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Saturday, November 3, 2007

Tips for selling in winter

OK, so we’ve made it past Halloween and now we start to enter the winter months. In the northern states, that means that we’ll have snow soon (unless Al Gore is right and then we’ll have rain). What needs to change in the winter, if you have a house for sale?

Well, for one, you need to be prepared (or pay someone) to keep your drive and sidewalk and any stoops or porches cleared of snow and ice. Nothing turns the agent and the buyers off faster than having to slough through snow or brave an icy, slippery porch just to get in to see your house. So keep the snow and ice away! Prior to the snowfall be sure to have the leaves cleaned off your yard and steps and watch for falling limbs that can block a drive or make the place look unkempt.

Since visitors may have wet or snowy or muddy shoes, you should provide a rug just inside the door and maybe a chair or two to sit on while taking off and putting on shoes, if you request that they remove their shoes and/or boots. The rug (or better yet, rugs) that you provide should be big enough to hold several pairs of shoes.

Keep the house warm enough for visitors. If the house is unoccupied keep it in the 60’s instead of all the way down to the 50’s. A cold house is an uninviting house to visit.

If you have time before the visit, bake some bread or cookies or a pie, to fill the house with an inviting aroma. Winter houses stay shut up, so you need to pay attention to the smells that are shut in, too. A fragrant candle or two may also do the trick - one that emits pumpkin pie aroma is always good this time of year.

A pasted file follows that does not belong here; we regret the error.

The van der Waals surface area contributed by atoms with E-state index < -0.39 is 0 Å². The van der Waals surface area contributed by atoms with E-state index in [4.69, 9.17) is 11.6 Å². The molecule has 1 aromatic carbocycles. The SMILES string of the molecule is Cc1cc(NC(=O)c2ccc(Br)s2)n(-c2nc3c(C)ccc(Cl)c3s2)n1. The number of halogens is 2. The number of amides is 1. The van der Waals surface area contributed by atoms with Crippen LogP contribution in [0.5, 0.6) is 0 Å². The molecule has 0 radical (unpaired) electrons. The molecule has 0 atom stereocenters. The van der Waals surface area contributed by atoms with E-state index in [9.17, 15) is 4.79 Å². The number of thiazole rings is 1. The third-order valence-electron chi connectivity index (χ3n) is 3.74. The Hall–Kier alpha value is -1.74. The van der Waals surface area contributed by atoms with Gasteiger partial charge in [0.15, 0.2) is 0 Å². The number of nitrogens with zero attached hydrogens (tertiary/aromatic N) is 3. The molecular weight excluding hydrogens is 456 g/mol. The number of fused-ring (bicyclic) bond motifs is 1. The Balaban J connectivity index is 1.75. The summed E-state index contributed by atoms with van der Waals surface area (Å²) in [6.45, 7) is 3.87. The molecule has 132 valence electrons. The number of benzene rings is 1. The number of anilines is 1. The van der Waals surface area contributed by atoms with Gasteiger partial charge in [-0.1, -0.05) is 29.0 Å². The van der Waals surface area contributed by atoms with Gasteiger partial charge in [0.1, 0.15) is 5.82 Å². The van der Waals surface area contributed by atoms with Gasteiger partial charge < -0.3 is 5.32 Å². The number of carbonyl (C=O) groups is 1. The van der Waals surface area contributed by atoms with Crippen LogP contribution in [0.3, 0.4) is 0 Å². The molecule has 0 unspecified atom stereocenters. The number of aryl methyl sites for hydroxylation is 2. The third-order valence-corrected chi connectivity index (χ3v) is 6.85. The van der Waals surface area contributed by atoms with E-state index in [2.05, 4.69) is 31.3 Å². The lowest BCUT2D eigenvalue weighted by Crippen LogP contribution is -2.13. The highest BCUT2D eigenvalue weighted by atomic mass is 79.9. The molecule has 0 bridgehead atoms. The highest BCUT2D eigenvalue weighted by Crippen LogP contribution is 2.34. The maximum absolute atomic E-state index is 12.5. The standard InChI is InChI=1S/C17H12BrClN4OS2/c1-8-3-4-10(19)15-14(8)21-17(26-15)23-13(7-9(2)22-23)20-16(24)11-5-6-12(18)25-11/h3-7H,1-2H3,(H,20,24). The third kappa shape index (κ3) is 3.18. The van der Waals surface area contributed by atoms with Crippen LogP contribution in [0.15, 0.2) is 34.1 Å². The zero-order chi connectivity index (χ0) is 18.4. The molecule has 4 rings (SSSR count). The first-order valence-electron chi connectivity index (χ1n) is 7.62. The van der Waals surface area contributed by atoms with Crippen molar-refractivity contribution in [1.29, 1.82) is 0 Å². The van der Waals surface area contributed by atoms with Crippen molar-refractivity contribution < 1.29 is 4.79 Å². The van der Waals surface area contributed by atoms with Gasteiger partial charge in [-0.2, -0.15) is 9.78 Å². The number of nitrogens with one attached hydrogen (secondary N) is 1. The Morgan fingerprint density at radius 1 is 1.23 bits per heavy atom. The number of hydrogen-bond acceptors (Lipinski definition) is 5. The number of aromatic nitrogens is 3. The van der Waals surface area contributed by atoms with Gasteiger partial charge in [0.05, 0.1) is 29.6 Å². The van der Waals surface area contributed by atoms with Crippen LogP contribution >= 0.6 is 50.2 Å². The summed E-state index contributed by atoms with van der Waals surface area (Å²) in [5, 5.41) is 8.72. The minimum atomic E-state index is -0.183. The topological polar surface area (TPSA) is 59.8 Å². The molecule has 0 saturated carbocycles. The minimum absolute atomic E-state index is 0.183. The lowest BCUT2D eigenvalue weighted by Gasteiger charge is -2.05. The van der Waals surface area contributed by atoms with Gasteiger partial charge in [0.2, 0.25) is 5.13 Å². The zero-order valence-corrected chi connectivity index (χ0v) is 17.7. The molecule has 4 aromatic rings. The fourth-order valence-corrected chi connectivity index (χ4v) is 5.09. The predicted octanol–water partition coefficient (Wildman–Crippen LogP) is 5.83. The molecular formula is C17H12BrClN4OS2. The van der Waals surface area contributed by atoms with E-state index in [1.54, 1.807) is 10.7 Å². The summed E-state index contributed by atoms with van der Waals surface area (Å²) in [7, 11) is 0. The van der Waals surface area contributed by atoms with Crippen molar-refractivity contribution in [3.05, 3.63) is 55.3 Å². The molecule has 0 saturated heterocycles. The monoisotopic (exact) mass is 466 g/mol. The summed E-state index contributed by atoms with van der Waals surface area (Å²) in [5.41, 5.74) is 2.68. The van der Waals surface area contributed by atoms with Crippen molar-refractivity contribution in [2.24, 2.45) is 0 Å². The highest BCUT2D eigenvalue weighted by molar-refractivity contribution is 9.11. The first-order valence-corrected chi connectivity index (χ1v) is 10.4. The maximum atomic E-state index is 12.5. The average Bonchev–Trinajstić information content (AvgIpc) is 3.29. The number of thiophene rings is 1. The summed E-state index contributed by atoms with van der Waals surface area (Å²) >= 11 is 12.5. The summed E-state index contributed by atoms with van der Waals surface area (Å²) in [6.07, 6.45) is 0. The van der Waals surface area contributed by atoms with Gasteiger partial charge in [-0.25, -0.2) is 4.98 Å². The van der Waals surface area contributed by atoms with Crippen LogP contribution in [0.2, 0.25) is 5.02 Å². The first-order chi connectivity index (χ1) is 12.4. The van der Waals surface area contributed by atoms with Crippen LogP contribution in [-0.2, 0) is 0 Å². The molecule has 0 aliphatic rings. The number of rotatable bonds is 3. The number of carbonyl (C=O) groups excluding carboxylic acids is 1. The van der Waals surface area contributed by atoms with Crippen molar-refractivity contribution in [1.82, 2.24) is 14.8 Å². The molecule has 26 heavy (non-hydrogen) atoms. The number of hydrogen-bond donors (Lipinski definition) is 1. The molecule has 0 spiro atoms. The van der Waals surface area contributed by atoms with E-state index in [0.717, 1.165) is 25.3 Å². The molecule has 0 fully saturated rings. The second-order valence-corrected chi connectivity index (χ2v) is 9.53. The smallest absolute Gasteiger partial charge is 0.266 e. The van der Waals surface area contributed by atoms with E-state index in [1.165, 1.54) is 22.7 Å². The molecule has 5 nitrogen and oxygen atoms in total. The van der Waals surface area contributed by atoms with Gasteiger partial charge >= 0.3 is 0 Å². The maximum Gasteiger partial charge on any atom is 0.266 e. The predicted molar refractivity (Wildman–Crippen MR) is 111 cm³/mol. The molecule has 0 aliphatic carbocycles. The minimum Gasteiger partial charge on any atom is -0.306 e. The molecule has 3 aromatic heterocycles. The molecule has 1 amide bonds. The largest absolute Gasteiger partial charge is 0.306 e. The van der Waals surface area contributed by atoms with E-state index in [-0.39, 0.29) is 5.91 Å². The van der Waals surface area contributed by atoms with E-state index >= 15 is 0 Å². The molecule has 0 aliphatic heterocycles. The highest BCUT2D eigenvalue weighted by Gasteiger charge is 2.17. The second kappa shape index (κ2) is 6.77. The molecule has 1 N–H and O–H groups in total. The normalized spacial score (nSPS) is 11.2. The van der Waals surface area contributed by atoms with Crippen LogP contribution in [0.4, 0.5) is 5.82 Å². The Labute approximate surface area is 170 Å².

While it is tempting to just let the back deck or patio go for the winter, try to keep them cleared, too; so that a buyer can see what they look like.

If you have a gas fireplace you might want to start it before leaving for the showing, so that the buyers see the warm, inviting fire. Only do that with a natural fireplace if you have a glass enclosure to insure that no sparks jump out while you’re gone.

Interior rooms and the basements look especially dark in the winter months, so make sure that there are plenty of lights and that they are all on for the showing.

Make sure that the family hasn’t created an eyesore by crowding too many coats on the racks by the back door and the same with extra boots by the back door. Clean up the “mud room” before each visit.

Keep an eye on your garage floor during the winter. Cars tend to bring in a lot of mud and water (snow and ice) which can turn your garage floor into a quagmire for visitors and make the garage look very uninviting. A weekly sweep (or shovel) out of this mess will keep it looking ship-shape.

It’s really all about making the visit experience to your home as pleasant as possible for the buyers and that just takes a little extra attention to details in the winter months. Happy selling and good luck.

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